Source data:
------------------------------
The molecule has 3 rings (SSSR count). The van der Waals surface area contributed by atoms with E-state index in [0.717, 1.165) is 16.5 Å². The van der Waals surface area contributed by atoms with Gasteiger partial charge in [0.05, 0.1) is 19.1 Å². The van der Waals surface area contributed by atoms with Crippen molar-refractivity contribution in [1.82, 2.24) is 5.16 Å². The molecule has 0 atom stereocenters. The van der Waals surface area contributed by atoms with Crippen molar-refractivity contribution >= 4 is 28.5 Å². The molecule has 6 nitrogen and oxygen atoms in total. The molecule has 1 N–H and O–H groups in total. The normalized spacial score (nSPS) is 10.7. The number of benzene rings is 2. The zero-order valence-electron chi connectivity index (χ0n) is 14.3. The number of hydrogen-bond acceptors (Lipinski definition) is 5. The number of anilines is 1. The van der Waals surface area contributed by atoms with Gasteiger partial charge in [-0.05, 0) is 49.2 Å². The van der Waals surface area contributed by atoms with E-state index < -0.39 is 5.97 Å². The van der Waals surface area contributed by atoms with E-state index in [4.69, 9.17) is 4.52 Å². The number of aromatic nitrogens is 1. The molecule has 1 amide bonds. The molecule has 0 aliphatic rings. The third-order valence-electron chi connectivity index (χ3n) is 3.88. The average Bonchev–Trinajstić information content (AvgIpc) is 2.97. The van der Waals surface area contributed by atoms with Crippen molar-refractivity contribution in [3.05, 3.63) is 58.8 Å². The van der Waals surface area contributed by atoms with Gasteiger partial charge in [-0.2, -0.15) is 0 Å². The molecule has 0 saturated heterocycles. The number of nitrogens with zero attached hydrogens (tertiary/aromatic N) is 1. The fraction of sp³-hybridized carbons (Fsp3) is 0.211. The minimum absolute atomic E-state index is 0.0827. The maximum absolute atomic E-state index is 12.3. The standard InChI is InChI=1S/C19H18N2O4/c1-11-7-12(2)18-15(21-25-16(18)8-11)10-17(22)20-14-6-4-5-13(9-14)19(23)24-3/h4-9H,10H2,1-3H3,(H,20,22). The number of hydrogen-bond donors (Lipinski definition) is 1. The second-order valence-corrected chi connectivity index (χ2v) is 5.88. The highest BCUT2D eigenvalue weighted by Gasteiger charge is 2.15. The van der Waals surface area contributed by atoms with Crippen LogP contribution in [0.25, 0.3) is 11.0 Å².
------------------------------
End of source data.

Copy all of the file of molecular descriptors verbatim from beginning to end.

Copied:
The molecule has 3 rings (SSSR count). The van der Waals surface area contributed by atoms with E-state index in [0.717, 1.165) is 16.5 Å². The van der Waals surface area contributed by atoms with Gasteiger partial charge in [0.05, 0.1) is 19.1 Å². The van der Waals surface area contributed by atoms with Crippen molar-refractivity contribution in [1.82, 2.24) is 5.16 Å². The molecule has 0 atom stereocenters. The van der Waals surface area contributed by atoms with Crippen molar-refractivity contribution >= 4 is 28.5 Å². The molecule has 6 nitrogen and oxygen atoms in total. The molecule has 1 N–H and O–H groups in total. The normalized spacial score (nSPS) is 10.7. The number of benzene rings is 2. The zero-order valence-electron chi connectivity index (χ0n) is 14.3. The number of hydrogen-bond acceptors (Lipinski definition) is 5. The number of anilines is 1. The van der Waals surface area contributed by atoms with Gasteiger partial charge in [-0.05, 0) is 49.2 Å². The van der Waals surface area contributed by atoms with E-state index < -0.39 is 5.97 Å². The van der Waals surface area contributed by atoms with E-state index in [4.69, 9.17) is 4.52 Å². The number of aromatic nitrogens is 1. The molecule has 1 amide bonds. The molecule has 0 aliphatic rings. The third-order valence-electron chi connectivity index (χ3n) is 3.88. The average Bonchev–Trinajstić information content (AvgIpc) is 2.97. The van der Waals surface area contributed by atoms with Crippen molar-refractivity contribution in [3.05, 3.63) is 58.8 Å². The van der Waals surface area contributed by atoms with Gasteiger partial charge in [-0.2, -0.15) is 0 Å². The molecule has 0 saturated heterocycles. The number of nitrogens with zero attached hydrogens (tertiary/aromatic N) is 1. The fraction of sp³-hybridized carbons (Fsp3) is 0.211. The minimum absolute atomic E-state index is 0.0827. The maximum absolute atomic E-state index is 12.3. The standard InChI is InChI=1S/C19H18N2O4/c1-11-7-12(2)18-15(21-25-16(18)8-11)10-17(22)20-14-6-4-5-13(9-14)19(23)24-3/h4-9H,10H2,1-3H3,(H,20,22). The number of hydrogen-bond donors (Lipinski definition) is 1. The second-order valence-corrected chi connectivity index (χ2v) is 5.88. The highest BCUT2D eigenvalue weighted by Gasteiger charge is 2.15. The van der Waals surface area contributed by atoms with Crippen LogP contribution in [0.25, 0.3) is 11.0 Å².